I love wounded heroes because I identify with them, and yet they're separate from my experience.  Wounded heroines clearly don't make the same impression on me, as I can't think of any.  (In this context, I'm classifying the heroines of Dream a Little Dream and Sweet Everlasting not as wounded heroines, but in a subset of "Plucky Heroines," namely Heroines Who Will Survive, or "Gloria Gaynor" Heroines.  Oh, crap.  Now I have that song running through my head.  Serves me right; I shouldn't have gone there.)

I lack the academic credentials to say this, but I believe that wounded people -- people who survived particularly painful childhoods, for example -- find it easier to empathize with those in another and separate group of wounded folks.  It's too painful for me to contemplate, in fiction and in real life, women or children who endure or endured what I did.  But a guy who had a crappy childhood, or who has been rejected for superficial scars, or who struggles to overcome a bad break -- I'm all over it.

See -- and you're so smart you already figured this out -- I like the Gloria Gaynor Heroines because that's not how I see myself.  I wish I did.  But just as I cry over those Sarah McLaughlin TV ads for the ASPCA (wounded or lonely animals, *sniff*), I ache a delicious ache for the Wounded Hero.  And when he finds love, it's the best thing ever.

As for the rest of the Hero subtypes -- the Alphas, the Betas, the Randy Devils and the Reprobates -- they don't make much of an impression on me.

I'm sure I'm odd in this respect.  Everyone reading this may be thinking, "What about [insert lusty/bad boy hero name here]?  Sorry, I don't remember him without being prompted.  But then, if there's one thing I do know about myself, it's that my results may almost certainly vary from everyone else's.

*  Three admissions about Betty Neels:
  1. I couldn't remember the blind hero's name (Benedict) but do remember a different Neels hero's name: Hugo van Elving from Fate is Remarkable.  Hugo isn't wounded, but his HEA is very lovely and affecting.
  2. I had to go look up Benedict's name and Hugo's book title -- and found this AMAZING website:  The Uncrushable Jersey Dress, which is even more about Betty Neels that I could possibly have asked for; I know what I'll be reading for the rest of the day!!!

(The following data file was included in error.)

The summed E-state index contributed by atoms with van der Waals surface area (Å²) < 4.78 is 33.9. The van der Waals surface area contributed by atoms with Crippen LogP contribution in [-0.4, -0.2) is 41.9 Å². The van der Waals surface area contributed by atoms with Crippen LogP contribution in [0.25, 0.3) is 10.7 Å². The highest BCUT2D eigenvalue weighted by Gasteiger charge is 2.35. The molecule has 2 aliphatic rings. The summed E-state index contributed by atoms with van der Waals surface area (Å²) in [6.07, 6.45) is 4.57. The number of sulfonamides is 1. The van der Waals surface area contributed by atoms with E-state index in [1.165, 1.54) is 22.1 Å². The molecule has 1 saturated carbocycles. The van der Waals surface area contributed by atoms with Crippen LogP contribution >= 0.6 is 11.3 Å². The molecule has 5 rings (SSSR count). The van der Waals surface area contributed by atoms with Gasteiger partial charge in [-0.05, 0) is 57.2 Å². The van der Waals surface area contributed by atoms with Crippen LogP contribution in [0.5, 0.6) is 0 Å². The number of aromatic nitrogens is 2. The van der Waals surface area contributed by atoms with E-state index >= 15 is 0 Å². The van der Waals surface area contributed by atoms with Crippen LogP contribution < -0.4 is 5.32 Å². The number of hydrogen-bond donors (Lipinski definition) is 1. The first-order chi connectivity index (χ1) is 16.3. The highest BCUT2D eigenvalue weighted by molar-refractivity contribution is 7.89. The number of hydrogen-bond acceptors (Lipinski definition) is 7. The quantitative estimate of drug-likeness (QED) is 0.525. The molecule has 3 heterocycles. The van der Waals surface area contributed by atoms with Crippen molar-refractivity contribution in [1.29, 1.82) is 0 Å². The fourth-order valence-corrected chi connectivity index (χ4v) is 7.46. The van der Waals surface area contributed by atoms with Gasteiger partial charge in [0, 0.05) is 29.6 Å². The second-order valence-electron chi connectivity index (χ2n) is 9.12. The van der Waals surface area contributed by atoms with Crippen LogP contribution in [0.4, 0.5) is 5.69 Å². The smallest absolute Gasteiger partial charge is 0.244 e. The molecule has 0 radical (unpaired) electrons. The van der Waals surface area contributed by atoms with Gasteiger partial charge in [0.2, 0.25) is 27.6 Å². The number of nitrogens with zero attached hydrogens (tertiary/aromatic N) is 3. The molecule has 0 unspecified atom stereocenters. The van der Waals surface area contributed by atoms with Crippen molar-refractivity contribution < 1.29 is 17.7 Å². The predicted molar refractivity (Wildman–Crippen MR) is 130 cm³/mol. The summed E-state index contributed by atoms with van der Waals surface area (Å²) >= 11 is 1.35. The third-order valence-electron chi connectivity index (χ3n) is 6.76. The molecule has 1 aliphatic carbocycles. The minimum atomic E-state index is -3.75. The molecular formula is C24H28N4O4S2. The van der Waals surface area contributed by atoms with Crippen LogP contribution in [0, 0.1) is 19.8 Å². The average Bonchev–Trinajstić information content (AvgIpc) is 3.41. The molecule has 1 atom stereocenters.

3. I love Betty Neels.  Yes, she was old skool even when she was first getting published, and yes they aren't all good (even if you love Betty Neels), and yes they're positively regressive by today's standards, but I love her books.  I think it's because her actual prose is pretty good (if wildly repetitive from book to book, hence the cliche of the "uncrushable jersey dress") and she represents an England that my mother also loved, albeit by reading Barbara Pym and Charlotte M. Yonge books.  (I have no idea whose version of The Netherlands Neels was writing about, but it sure didn't have Red Light Districts and free pot there!)


  1. Thanks for visiting our humble little blog. Any friend of Betty's is a friend of ours.

  2. Betty Debbie -- I LOVE your website. Wonderfully funny and thoughtful and informative. Even non-Betty fans should go, particularly to this post here: Nurse Harriet Goes to Holland, which was laugh out loud funny -- I read it aloud to my husband and had to stop several times, as I was laughing too hard. (The bit about the brothers being in foster care is what did me in.)

    I finally had to leave lest I spend all day there, but I'll be back! (And leave more comments -- sorry, but I can't stop myself. No self-control.)

  3. Gee I don't know: I think I remember just the heroes but looking back, it's the heroes of emo-porn that stick in my head (like Gerald, Christian, Sebastian) ... nice normal Rake meet Virgin and I can barely remember heroine let alone generic virgin.

    Still, I'm not quite sure: to be continued!

  4. Tell us more about Glenda Sanders' Island Nights! Now you've made me curious.

  5. Disclaimer before posting: I have not slept that much in the past couple of days, so incoherent rambling ahead. (It is also 2am.. eek!)